- Break it down into its component parts. Presentation pitches have multiple parts (e.g. The opening, the intro, etc.). So, one idea is to have the salespeople break it down and just "show n tell" their opening or their product benefits.

- Open such a session with a white board exercise on the most common client objections and the best way to handle them. This positions the session as more than presentation skills and kicks things off as a team exercise.

- The first person to run through their pitch should be a sales manager, not one of the team members. If you can't step up, or don't know the pitch, you have no business running such an event.

- Don't have the role of the prospect played by the sales manager or a senior exec. The salesperson should not see this as a job performance review, but rather the training session that it is. Have a peer or person junior to the presenter act as the prospect.

- Video tape it. Yeah, this is awkward and often more unsettling to the presenter than the issues mentioned above. But it's incredibly enlightening (and eventually empowering) to see yourself in action. It also gives the team a chance to review in "slow mo" - step by step - what worked, and what didn't, without interrupting the flow of the live presentation.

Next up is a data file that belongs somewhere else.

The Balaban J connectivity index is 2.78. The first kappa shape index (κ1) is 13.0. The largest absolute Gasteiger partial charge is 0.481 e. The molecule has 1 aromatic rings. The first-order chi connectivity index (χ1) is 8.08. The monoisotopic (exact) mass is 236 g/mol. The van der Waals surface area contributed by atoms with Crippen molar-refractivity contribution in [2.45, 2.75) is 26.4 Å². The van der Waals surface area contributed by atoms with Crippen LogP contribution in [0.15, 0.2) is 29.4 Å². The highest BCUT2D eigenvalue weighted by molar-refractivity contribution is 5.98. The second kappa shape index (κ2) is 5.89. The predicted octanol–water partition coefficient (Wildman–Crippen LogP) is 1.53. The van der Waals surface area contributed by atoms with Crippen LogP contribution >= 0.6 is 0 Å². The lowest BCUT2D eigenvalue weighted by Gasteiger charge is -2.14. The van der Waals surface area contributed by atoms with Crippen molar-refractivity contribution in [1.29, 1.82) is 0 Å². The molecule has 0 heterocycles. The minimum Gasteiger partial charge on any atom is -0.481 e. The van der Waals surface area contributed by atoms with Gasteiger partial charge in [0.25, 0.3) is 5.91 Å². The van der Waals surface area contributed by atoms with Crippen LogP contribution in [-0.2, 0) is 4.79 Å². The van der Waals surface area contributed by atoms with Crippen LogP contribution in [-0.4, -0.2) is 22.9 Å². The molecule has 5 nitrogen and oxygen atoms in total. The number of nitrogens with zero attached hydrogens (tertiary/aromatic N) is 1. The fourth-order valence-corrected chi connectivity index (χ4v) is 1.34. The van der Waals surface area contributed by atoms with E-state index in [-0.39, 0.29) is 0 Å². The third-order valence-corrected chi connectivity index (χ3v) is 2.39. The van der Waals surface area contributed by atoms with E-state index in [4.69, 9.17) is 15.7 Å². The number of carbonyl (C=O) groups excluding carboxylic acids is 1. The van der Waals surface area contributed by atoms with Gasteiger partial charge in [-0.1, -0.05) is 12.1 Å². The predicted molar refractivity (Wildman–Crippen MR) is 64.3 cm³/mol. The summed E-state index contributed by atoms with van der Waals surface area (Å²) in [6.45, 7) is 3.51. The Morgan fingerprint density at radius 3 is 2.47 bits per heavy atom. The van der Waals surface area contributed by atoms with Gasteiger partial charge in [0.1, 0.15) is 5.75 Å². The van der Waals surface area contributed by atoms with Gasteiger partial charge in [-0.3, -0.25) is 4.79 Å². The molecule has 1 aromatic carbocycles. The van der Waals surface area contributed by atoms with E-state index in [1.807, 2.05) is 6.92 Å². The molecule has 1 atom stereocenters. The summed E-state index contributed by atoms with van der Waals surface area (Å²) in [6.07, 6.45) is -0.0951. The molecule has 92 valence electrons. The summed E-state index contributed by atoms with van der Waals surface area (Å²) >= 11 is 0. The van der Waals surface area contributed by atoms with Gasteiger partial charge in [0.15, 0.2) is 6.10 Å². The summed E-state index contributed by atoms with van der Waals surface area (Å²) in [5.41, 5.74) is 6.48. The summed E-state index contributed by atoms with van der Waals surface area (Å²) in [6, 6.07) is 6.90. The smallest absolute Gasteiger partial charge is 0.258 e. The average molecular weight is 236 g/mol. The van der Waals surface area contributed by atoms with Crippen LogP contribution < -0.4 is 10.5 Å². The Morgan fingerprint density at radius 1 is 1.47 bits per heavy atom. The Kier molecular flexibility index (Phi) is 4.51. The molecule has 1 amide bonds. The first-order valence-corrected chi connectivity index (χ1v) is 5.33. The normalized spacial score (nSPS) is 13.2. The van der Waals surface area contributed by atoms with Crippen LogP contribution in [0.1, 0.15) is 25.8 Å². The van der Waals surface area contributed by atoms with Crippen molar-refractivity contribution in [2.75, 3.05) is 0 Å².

- Don't make this a one-time big event. Pitches, narratives, and strategies change in response to products and markets evolving. Do it regularly and it will feel less like a final exam, and more like a team scrum.

Would love to hear what you think. Drop a comment below...

Friday, August 23, 2013

Does Federer Bring His Racket on Vacation?

This post isn't about tennis  ;-)

I've been on vacation for the last 2 weeks - it's been great to get away for an extended period of time. I'm not sure I've ever taken 2 weeks off. Definitely not in the last 10 years.

I've tried to balance staying off the grid and staying in touch. A few emails here and there, and work colleagues tell me to get back to vacationing. A little online time, and well, similar looks from the family.